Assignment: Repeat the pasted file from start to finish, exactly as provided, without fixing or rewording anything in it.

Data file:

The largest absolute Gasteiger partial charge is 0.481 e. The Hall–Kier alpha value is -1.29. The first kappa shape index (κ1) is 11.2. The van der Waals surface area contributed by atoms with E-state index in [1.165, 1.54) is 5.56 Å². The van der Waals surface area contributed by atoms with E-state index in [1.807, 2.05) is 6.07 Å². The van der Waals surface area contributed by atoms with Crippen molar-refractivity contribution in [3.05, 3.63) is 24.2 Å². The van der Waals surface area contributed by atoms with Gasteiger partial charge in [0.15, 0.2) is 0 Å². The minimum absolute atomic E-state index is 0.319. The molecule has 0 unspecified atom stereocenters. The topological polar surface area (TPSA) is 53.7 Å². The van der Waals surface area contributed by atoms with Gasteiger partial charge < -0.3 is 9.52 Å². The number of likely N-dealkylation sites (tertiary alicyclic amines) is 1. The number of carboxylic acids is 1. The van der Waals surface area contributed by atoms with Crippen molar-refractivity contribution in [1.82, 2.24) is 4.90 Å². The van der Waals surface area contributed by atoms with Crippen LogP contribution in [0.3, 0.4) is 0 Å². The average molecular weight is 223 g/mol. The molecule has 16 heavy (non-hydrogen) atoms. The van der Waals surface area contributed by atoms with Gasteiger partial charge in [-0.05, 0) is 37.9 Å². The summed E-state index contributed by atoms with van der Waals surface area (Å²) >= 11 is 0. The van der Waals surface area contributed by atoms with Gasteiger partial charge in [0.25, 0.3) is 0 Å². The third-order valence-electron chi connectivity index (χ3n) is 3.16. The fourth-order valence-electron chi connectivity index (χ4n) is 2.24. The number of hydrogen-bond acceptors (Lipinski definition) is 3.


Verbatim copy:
The largest absolute Gasteiger partial charge is 0.481 e. The Hall–Kier alpha value is -1.29. The first kappa shape index (κ1) is 11.2. The van der Waals surface area contributed by atoms with E-state index in [1.165, 1.54) is 5.56 Å². The van der Waals surface area contributed by atoms with E-state index in [1.807, 2.05) is 6.07 Å². The van der Waals surface area contributed by atoms with Crippen molar-refractivity contribution in [3.05, 3.63) is 24.2 Å². The van der Waals surface area contributed by atoms with Gasteiger partial charge in [0.15, 0.2) is 0 Å². The minimum absolute atomic E-state index is 0.319. The molecule has 0 unspecified atom stereocenters. The topological polar surface area (TPSA) is 53.7 Å². The van der Waals surface area contributed by atoms with Gasteiger partial charge < -0.3 is 9.52 Å². The number of likely N-dealkylation sites (tertiary alicyclic amines) is 1. The number of carboxylic acids is 1. The van der Waals surface area contributed by atoms with Crippen molar-refractivity contribution in [1.82, 2.24) is 4.90 Å². The van der Waals surface area contributed by atoms with Crippen LogP contribution in [0.3, 0.4) is 0 Å². The average molecular weight is 223 g/mol. The molecule has 16 heavy (non-hydrogen) atoms. The van der Waals surface area contributed by atoms with Gasteiger partial charge in [-0.05, 0) is 37.9 Å². The summed E-state index contributed by atoms with van der Waals surface area (Å²) >= 11 is 0. The van der Waals surface area contributed by atoms with Gasteiger partial charge in [0.25, 0.3) is 0 Å². The third-order valence-electron chi connectivity index (χ3n) is 3.16. The fourth-order valence-electron chi connectivity index (χ4n) is 2.24. The number of hydrogen-bond acceptors (Lipinski definition) is 3.